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Sharing Feedback, Constructively

Peter Leppik | Feb 4, 2016 44 views No Comments

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Back when I was is college I took a creative writing class, and part of this class was to critique each other’s work: read what the other students wrote, and offer constructive criticism and feedback. It turned out that was one of the hardest things to do effectively, because most people instinctively get defensive about any negative feedback. They’re just too emotionally invested in their work to accept even mild criticism dispassionately.

The same thing can happen when you share negative customer feedback. Often, an employee’s intense and emotional reaction is that someone is trying to tell them that they’re bad at their job, and they react defensively. At the company level, most people take a lot of pride in the organization they work for (even when it’s not justified) and have a hard time hearing that something might be broken. Breaking through this takes a lot of finesse and you have to be careful about how you present and frame the feedback.

I did eventually get pretty good at giving and receiving constructive criticism, and that’s turned out to be really helpful professionally. Here’s my suggestions for making negative feedback a positive experience:

  1. Most important, always have the attitude of constructive criticism. This is about problem solving, not assigning blame. A customer had a bad experience, that does not mean the company is bad at CX (even if you think they actually are, don’t let that be part of the message). Everyone makes mistakes, and the goal is to identify the mistakes so they are less likely in the future.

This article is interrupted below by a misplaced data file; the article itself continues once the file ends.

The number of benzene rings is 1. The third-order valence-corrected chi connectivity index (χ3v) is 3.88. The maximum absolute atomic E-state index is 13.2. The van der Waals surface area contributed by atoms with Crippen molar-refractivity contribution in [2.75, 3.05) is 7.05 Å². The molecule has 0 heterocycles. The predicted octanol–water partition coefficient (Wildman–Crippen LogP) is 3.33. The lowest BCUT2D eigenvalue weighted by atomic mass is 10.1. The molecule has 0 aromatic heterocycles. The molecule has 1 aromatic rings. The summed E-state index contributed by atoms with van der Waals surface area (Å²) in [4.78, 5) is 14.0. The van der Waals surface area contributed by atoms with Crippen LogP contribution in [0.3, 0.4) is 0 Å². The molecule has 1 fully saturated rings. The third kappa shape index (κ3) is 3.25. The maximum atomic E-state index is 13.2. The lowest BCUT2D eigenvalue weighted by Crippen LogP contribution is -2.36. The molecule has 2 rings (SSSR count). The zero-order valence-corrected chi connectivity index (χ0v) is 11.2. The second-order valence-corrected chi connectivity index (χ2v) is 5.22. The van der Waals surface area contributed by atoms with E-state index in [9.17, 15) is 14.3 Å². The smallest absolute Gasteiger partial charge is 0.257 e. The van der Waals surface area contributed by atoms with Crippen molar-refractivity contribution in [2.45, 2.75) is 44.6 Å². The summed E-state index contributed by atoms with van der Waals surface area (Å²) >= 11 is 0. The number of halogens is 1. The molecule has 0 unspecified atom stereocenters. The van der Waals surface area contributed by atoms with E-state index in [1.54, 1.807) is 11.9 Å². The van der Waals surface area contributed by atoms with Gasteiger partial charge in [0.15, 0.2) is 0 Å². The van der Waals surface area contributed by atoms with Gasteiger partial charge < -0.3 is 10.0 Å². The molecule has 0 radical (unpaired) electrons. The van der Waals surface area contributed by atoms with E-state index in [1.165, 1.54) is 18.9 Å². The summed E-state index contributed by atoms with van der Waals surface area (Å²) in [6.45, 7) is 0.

2. Present positive feedback along with negative, and lead with the positive. This helps set the tone of, “We’re generally doing a good job and we’d like to find ways to do even better.”
  3. Focus on the customer’s perceptions. For example, if a customer complains about a late shipment, this should be framed as “A customer felt his delivery expectations were not met. Let’s try to figure out why the customer felt this way,” rather than, “We’re really dropping the ball on deliveries!” There can be a lot of reasons for a negative perception, not all of them related to what actually happened.
  4. Select the feedback you choose to present carefully. Not all negative feedback is credible, but you should reinforce the customer feedback with other data that supports that this is a problem worth paying attention to (for example, “We’re seeing more complaints about late deliveries this quarter. This customer’s experience is similar to a lot of other complaints”). Share feedback that’s articulate, believable, and relatable. Don’t share the crazies, as entertaining as they may be.

Sharing customer feedback, both with individual employees and the organization as a whole, is a powerful way to motivate action but needs to be done carefully to inspire the right action and avoid negativity.

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Republished with author's permission from original post.


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